Sci-Fi Wargamers

We Were First!

The recent release of Steven Spielberg’s remake of War of the Worlds brings to mind a delightful irony in the story of modern science fiction and miniatures wargaming. There is a truly delicious sense of satisfaction to be part of the Metal-Express enterprise where science fiction cohabits so happily with wargaming. The reason I take such pleasure is because of the role science fiction enthusiasts played in the origins of commercial wargames. Well, perhaps using the plural “enthusiasts” is a bit much because I’m referring to the pioneering science fiction writer, H. G. Wells who wrote War of the Worlds and is also widely acknowledged as the author of the first commercially published wargame for miniatures.

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Fig01: A first edition of H. G. Wells’ Little Wars.

This was his 1913 book Little Wars (see Figure 1) in which he outlines detailed rules for using tin soldiers and toy artillery pieces in epic battles that would fit neatly in the average Edwardian living room or garden. Wells drew upon and acknowledged the Prussian innovation of wargaming known as Kriegspiel used by military academies there to train the next generation of officers in the finer points of battlefield tactics. By the way, Wells was definitely into the diversity thing; the complete title of his book is: Little Wars: A Game for Boys From Twelve Years of Age to One Hundred and Fifty and for That More Intelligent Sort of Girl Who Likes Boys’ Games and Books; With an Appendix on Kriegspiel.

What is less well-known is that Little Wars was preceded in 1911 by Floor Games, in which Wells explored the process of play by describing the toys he bought for his children and how his family actually used them. He goes into great detail about the nature of play and games. In fact, his insights were considered so good that the book was reprinted in the 1970′s as a text in the field of psychoanalysis and has remained so since then. I think it should be on the bookshelf of every would-be game designer.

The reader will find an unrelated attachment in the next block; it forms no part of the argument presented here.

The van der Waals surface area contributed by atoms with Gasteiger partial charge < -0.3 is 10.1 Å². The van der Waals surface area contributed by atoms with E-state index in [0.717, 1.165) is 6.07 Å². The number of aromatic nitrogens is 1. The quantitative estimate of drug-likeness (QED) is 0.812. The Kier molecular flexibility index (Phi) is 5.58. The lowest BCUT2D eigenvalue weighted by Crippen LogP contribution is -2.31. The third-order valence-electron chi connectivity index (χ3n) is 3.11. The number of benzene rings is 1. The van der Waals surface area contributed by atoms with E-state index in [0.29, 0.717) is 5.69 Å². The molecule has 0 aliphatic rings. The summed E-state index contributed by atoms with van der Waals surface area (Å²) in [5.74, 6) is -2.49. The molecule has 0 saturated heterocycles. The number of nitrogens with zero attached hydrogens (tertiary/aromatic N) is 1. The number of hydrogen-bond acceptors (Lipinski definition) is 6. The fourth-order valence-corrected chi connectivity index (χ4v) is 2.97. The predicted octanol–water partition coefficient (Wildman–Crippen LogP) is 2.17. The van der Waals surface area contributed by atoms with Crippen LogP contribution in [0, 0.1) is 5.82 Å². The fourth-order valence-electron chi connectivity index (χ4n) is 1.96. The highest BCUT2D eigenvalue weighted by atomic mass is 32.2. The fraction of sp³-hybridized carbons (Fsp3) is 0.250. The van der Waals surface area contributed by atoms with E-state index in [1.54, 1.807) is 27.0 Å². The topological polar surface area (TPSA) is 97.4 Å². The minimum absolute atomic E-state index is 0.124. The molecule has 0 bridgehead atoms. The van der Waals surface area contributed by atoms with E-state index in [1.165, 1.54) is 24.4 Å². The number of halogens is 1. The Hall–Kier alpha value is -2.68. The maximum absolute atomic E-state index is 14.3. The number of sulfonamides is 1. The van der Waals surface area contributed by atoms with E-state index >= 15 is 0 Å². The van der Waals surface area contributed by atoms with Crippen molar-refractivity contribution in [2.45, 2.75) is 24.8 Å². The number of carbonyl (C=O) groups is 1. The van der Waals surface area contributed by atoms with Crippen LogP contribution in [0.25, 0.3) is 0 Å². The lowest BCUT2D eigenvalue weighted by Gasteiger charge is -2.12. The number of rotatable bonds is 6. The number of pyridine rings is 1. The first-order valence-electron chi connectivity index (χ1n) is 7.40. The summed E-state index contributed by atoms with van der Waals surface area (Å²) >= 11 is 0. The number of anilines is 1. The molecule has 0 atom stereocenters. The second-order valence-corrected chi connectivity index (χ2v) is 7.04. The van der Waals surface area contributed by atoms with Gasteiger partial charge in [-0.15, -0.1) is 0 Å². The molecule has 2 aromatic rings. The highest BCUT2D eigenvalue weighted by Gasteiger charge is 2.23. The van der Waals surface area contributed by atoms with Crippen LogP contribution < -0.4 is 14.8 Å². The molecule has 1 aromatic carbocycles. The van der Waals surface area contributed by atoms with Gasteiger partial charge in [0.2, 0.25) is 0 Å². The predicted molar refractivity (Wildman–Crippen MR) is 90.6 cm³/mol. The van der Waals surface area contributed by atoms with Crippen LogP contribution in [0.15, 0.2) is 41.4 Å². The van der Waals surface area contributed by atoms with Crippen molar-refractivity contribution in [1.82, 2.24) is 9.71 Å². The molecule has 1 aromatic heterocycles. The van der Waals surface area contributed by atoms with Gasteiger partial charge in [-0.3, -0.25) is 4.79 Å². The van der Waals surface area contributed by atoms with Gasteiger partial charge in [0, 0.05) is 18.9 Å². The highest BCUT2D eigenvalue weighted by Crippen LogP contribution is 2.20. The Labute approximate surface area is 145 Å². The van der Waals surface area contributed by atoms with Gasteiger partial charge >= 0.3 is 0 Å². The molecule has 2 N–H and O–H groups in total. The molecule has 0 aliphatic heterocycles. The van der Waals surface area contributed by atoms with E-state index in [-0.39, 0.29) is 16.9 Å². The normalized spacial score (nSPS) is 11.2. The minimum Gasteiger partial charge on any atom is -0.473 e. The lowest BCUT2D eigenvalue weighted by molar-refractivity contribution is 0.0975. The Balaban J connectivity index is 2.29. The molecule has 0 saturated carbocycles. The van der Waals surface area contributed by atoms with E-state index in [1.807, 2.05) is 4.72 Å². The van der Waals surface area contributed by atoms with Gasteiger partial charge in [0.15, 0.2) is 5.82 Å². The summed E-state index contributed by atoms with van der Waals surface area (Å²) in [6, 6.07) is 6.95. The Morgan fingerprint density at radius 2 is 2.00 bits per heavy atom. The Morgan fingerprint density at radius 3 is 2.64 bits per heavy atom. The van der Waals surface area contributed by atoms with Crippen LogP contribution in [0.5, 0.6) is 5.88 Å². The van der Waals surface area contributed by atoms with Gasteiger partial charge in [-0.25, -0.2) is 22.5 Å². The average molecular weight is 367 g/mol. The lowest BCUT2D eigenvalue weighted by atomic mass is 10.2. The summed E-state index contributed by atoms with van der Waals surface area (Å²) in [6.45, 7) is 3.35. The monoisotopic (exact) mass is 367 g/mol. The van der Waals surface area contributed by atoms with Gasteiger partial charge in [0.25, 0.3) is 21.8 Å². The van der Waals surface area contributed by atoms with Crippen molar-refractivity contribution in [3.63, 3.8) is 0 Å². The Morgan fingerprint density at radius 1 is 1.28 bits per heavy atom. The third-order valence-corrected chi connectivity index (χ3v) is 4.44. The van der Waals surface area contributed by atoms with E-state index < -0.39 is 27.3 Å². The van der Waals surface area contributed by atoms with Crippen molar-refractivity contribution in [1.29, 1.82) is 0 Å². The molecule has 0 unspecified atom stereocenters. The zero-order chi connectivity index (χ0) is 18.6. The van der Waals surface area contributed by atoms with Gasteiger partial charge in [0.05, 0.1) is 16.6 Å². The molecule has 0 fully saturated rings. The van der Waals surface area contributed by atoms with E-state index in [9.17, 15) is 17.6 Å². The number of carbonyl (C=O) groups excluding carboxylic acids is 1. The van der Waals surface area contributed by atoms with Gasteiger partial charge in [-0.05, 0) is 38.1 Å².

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Fig02: First edition of H. G. Wells’ Floor Games.

Somehow, I find it unsurprising that someone who could stretch his (and our) imagination to envision military conflict across a planetary system (or across time, for that matter) could likewise squeeze it down to the size of a single room. Wells’ rules, although crude by modern standards (funny how the original invention always looks crude after nearly a century of refinements) anticipate many of the issues game designers wrestle with today; time allowances for making moves, terrain, distances troops could move and how to measure them, etc. By the way, if you’re interested in reading Wells’ rules for yourself, you can find a text-only copy of the complete text of Little Wars courtesy of Project Gutenberg, located at http://onlinebooks.library.upenn.edu/webbin/gutbook/lookup?num=3691. They also have Floor Games available at http://onlinebooks.library.upenn.edu/webbin/gutbook/lookup?num=3690. Since they are text only you won’t get the charming line drawings that graced the pages of the original, but there is more than enough for you to get the flavor of it.

I have wondered if Little Wars could have been written any later than it was; the world-shaking Guns of August were literally months away when this books was published, and its view of combat is not merely Edwardian but positively Victorian with all the idealization of combat that went with that age. Wells, like many of the intellectuals of his day was horrified by the cost and carnage of the Great War and I can’t help wondering if that horror might have prevented him from being able to abstract war into a children’s game. Luckily for our hobby, things went otherwise.

So be proud, you geeky gamers, as you hunch over your tables and roll the dice in your games of Silent Death or Carnage or Noble Armada, because in the world of miniature gaming, we were there first.